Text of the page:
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How come there is policy to 'target' 2% general inflation, but no equivalent for the housing market, in which inflating volatility is similarly destructive?

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I'm not sure that the paper's use of the word "affordability" is correct.  The text in the link seems to suggest that in using that word they really mean price - whereas affordability as used by the authorities in the UK is usually related to interest rates and government props such as Help to Buy and not price.  

Their definition of the word "affordability" would have been useful.

Quote

The formal conditions required to stabilise affordability are now known; in the long run, the housing stock must grow at the same rate as real household income. This condition is straightforward but probably impossible to achieve – in practice, the housing stock grows much more slowly than the economy as a whole

Is that really "known".  It might have been known at some times in the past (it was achieved from time to time in the past) and in a reasonably regulated market where an effort is made to ensure that relationship - but currently house prices are almost entirely dependent on levels of credit and government props and they weren't mentioned.

Real household income has apparently been flat to negative for years now (emphasis on the word real) so are they suggesting that affordability can be stabilised with flat to negative growth in the housing stock.  That doesn't seem to make sense let alone be a "known".

The link is apparently a "Media Briefing" so the actual paper might (or might not) cover those questions.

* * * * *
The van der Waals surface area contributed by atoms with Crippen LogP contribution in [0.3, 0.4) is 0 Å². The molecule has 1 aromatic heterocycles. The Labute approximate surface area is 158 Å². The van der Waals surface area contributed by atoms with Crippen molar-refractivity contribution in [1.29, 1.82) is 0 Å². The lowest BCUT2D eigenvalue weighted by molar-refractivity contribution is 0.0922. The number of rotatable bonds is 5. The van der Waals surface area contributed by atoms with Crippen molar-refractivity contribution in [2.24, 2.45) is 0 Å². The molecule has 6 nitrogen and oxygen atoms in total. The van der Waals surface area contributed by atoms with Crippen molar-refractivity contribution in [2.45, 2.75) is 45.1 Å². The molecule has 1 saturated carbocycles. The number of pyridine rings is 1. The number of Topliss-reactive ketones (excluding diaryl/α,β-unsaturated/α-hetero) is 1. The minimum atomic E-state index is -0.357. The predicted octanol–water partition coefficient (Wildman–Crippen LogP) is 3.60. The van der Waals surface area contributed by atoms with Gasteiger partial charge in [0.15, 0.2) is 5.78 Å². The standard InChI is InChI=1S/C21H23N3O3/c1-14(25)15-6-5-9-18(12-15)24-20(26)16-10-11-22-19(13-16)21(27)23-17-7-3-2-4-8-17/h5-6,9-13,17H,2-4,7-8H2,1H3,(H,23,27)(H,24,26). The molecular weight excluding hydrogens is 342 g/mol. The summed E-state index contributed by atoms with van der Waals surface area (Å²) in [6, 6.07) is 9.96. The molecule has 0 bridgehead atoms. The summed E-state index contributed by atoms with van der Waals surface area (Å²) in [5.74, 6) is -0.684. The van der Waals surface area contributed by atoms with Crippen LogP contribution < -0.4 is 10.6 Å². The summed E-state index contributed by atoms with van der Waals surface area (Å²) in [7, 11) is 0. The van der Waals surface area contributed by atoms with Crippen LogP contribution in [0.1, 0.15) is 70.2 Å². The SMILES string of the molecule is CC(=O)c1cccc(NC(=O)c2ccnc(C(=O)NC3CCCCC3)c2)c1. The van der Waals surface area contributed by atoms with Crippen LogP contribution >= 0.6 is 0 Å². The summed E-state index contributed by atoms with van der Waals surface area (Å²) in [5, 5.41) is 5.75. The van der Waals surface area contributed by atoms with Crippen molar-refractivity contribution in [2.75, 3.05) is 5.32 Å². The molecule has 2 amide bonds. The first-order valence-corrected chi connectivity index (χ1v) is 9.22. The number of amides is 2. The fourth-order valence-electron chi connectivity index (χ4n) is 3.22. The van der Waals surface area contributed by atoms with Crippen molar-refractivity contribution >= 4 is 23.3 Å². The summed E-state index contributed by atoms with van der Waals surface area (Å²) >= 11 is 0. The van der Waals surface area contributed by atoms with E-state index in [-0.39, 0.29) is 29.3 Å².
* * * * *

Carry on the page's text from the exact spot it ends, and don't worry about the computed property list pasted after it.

Edited by billybong

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1 hour ago, btd1981 said:

How come there is policy to 'target' 2% general inflation, but no equivalent for the housing market, in which inflating volatility is similarly destructive?

The RICS proposed a target of 5% for HPI a few years ago...their point being that anything above that was destabilising but (assuming RPI under control and everything else being equal) 5% HPI still means the wealthy get nicely wealthier every year and cruise is not cancelled..

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29 minutes ago, Wayward said:

The RICS proposed a target of 5% for HPI a few years ago...their point being that anything above that was destabilising but (assuming RPI under control and everything else being equal) 5% HPI still means the wealthy get nicely wealthier every year and cruise is not cancelled..

+1

Destabilising and from past performance 5% is the point above which inflation can increase very rapidly and get even more out of control.  See how rapidly it escalated when it broke through 5% after about 1970. 

Chart - historic CPI inflation Great Britain - long term inflation development

 

When the 2% figure for UK inflation was chosen one of the reasons reported was to align the UK with the inflation rate of successful economies like Germany a country that had successfully kept inflation under relative control since World War 2 and its economy had massively benefited from that.  That's one of the reasons reported to justify giving the interest rate job to the BoE as they would make decisions for the benefit of the UK and independent from political issues and electioneering.  

That independence has all gone by the board now and they seem no more independent than the political troughers "running" things and they allowed excessive inflation at their very first challenge after getting the job and it's heading that way yet again.  The inflation indices are in any event just pretences of reality with the indices and their constituents being swapped around to try to pretend to meet the target and largely omitting items with massive inflation such as house prices. 

Edited by billybong